Greetings to you, the faithful in prayer and encouragement! It is on the sufficiency of Christ and the knowledge of your prayers that I take rest in this moment. As I write this it is “one on one” day, where once every five weeks I meet with each member of my discipleship group individually, and–to be completely candid–after six hours of disciplemaking ministry and four cups of coffee (the favorite treat of my girls) it is a comforting place to rest.


As you can probably tell, this is not Jason but Sarah writing to you. Jason asked that I write this month’s update to let you know a little more about what I am doing at the school. For the past few years my ministry has almost exclusively been on the home front, raising and teaching our children, but this year God has opened some doors for me to join Jason in the good work he is doing at IBC. I actually have three areas in which I am able to serve. On Monday nights we host a small gathering of students and their families in our home for a meal and fellowship. This has been a wonderful opportunity for me to really become friends with some of our students and even afforded me the opportunity to perfect my fry bread making (I still use a rolling pin, but don’t tell). You can pray that we have wisdom as this cell group grows.

On Fridays I disciple a group of four female students, one of which I am training to lead her own group. This unit we have been studying Identity in Christ, one of my favorite things to teach on. It has been delightful to not only see the impact spiritual truth has on them individually, but because these are all returning students to be really challenging them to learn to speak them into the lives of others. To literally practice speaking the truths of scripture to one another and challenging them to hide them in their heart. It is truly exciting! Leading a small group has also made a need for Jason to stay home most Fridays to teach our children and I can really see the positive effect it is having on them as well. Jason and I understand the impact a time-consuming ministry can sometimes have on the family, and while the children appreciate the importance of what their dad is doing, I know it would be hard for them if Jason didn’t take this time to be really meaningfully invested in their lives. Being here at the school during the week (often using Jason’s office as I am right now) has also let me see his world a little bit. The constant flow of students or issues that come up in a given day…no wonder he comes home so exhausted! 🙂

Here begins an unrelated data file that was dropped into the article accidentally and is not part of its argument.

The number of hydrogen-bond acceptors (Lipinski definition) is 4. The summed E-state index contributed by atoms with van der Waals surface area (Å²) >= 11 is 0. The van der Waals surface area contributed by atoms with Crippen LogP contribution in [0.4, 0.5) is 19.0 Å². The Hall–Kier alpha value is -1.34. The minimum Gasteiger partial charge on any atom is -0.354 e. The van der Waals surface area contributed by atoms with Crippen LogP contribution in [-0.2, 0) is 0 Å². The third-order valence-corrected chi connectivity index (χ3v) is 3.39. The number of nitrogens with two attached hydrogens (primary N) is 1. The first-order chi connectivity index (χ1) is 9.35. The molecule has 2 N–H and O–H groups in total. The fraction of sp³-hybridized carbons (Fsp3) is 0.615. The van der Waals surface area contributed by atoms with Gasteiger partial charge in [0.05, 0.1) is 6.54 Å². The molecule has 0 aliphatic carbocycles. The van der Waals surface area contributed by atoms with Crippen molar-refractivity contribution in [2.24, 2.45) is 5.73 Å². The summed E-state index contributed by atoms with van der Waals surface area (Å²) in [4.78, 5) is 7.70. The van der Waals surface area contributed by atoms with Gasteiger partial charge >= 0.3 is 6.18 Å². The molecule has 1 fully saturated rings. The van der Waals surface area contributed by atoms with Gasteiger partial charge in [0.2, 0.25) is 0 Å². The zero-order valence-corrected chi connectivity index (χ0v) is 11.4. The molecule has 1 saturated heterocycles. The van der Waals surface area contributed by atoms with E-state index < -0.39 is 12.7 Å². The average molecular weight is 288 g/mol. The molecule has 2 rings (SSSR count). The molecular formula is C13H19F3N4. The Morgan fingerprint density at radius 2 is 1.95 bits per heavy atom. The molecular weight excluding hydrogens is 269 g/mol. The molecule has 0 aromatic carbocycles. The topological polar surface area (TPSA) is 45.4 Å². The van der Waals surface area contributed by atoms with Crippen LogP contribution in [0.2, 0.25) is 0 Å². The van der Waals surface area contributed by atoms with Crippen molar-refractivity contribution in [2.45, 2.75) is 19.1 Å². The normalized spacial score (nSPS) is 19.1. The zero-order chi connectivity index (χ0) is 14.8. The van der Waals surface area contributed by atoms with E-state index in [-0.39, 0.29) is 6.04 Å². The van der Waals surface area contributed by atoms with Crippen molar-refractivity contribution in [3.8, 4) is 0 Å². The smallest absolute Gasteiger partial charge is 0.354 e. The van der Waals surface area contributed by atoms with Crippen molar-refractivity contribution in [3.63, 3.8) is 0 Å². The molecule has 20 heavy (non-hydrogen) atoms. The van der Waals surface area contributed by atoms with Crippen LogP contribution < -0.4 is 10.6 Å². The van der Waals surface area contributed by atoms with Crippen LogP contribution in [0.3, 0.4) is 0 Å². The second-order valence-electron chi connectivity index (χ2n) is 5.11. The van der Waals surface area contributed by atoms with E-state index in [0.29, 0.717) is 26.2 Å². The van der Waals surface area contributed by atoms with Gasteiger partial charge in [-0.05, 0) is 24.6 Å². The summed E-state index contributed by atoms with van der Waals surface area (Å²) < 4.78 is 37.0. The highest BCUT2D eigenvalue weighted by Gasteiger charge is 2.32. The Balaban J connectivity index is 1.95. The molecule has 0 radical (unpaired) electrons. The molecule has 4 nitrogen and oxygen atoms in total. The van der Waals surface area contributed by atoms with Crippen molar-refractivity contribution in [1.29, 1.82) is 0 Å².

The final thing I want to share with you is the work I’m doing on Wednesday evenings. This is probably the most challenging and meaningful thing that I’m doing. This summer I did some training on helping women deal with past abuse and we are now implementing this healing process with two women here at the school. I don’t mean to be shocking but the statistic for Native women who have been sexually abused is 80%, though, in my experience the number has actually been higher. Not only that, but with the many issues of alcoholism comes much physical and emotional abuse and neglect. The program we are using helps with all aspects of abuse, but the most exciting part is that the materials are designed to be reproducible. Once one finds healing themselves they can then be trained in a weekend seminar to take others through the process. This means they can take it back to their reservations or ministries and help others find true, Godly healing. Please pray for me in this. I have much to learn and will be receiving more training this winter, but the needs are great.

It is truly exciting to be using my gifts, and to really be partnering with my husband in the ministry at IBC. I can not thank you enough for all that you are doing by supporting us and the school. I know lives are being changed and that God is working and moving and if it weren’t for your prayers we wouldn’t be here!! You are important to us!

With love and thanks,
Sarah Koppen